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Source: MIL-OSI Submissions

Source: Asthma and Respiratory Foundation

This May, the Asthma and Respiratory Foundation New Zealand (ARFNZ) is launching a dedicated New Zealand Asthma Awareness Day: Aotearoa – Te Rā Whakaarohia te Huangō. 
New Zealand’s asthma statistics are among the worst in the world, with Māori tamariki, mokopuna and whānau disproportionately affected. The 2019 Global Burden of Disease reported the rate of death due to childhood asthma in New Zealand as nearly four times higher than the global rate for children aged 10-14 years. For children aged 5-9 years, the proportion of disability adjusted life years (DALYs) due to asthma in New Zealand was 3.6 times higher than the global rate. 
World Asthma Day is an event organised by GINA (the Global Initiative for Asthma), which has been running since 1998 and is traditionally held on the first Tuesday of May worldwide. 
“It’s time for Aotearoa to take asthma seriously, raise awareness of these statistics, and do it our way,” says Chief Executive Letitia Harding. “We have Māori children being hospitalised at twice the rate of non-Māori, and with higher mortality from respiratory disease.”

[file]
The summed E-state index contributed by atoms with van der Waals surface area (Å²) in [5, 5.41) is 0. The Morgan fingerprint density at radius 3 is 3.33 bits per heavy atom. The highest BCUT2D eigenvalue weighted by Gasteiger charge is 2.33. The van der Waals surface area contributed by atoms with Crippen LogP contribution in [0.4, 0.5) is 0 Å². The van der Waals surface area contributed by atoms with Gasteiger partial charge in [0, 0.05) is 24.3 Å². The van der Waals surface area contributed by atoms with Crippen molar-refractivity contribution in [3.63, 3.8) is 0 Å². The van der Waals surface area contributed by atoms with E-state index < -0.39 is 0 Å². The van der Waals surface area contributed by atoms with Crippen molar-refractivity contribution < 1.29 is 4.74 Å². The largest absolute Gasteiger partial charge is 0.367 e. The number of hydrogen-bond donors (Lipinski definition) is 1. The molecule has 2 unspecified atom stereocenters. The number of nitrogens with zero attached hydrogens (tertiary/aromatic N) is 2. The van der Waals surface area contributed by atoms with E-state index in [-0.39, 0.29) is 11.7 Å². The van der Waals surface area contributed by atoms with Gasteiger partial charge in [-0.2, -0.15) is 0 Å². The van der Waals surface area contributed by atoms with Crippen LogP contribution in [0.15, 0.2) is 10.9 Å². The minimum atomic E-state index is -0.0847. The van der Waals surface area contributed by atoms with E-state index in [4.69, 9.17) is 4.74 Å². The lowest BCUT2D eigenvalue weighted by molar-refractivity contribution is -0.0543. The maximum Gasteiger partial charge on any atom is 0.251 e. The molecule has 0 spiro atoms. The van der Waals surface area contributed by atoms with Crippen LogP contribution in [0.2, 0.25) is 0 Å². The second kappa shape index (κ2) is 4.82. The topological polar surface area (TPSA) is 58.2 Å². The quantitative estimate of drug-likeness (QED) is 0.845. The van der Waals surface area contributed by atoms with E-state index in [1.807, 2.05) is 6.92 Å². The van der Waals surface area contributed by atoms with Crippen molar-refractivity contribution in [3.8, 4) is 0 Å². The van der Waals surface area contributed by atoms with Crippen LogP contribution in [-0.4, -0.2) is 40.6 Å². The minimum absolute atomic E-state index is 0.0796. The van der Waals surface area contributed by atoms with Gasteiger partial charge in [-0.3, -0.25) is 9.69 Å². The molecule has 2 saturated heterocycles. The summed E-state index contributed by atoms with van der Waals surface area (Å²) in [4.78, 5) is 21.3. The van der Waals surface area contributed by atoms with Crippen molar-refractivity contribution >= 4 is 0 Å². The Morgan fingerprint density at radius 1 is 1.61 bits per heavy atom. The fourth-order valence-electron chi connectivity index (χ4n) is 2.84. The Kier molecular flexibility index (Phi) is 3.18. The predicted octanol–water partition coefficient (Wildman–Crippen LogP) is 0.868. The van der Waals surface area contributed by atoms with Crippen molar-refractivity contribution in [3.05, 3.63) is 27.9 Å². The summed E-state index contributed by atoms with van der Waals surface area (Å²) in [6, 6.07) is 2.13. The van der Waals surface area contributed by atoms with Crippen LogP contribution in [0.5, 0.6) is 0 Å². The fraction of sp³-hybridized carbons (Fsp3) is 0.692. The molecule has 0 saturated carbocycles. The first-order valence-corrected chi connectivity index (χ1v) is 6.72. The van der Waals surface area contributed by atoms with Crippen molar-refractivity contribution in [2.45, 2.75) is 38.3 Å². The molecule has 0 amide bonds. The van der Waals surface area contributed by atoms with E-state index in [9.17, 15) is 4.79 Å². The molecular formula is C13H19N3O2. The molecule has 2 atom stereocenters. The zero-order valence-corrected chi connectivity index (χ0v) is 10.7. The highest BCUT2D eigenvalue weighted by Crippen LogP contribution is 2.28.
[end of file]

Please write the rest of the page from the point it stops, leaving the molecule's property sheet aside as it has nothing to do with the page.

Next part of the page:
That is why, this Tuesday May 4th, and the first Tuesday of May every year in New Zealand, will now be Aotearoa – Te Rā Whakaarohia te Huangō. 
The name is gifted to the Foundation by Sir John Clarke, KNZM, CNZM, ARFNZ’s Chief Cultural Advisor, Māori. 
“I believe that poor living conditions have greatly contributed to health inequity, and that warm, dry homes are vital in reducing respiratory illness,” says Sir John. “We need to focus on addressing these health inequities in Māori, ensuring we reach our tamariki, whānau and parents through education, and awareness is key. It’s crucial to arm them with knowledge about asthma, how to prevent an attack, and what to do in an asthma emergency.” 
Letitia Harding met with John Whaanga, Deputy Director General Māori Health this week, who offers his support for awareness around Aotearoa – Te Rā Whakaarohia te Huangō. 
“We need to look at ways to stop Māori children being disproportionately hospitalised and dying from asthma, and this day brings attention to that. 
“This day also aligns with Whakamaua, the Māori Health Action Plan, which outlines a suite of actions and priority areas that will help us achieve better health outcomes for Māori over the next five years. It will also help bring us closer to Pae Ora – healthy futures for all Māori, especially our tamariki,” he says. 

MIL OSI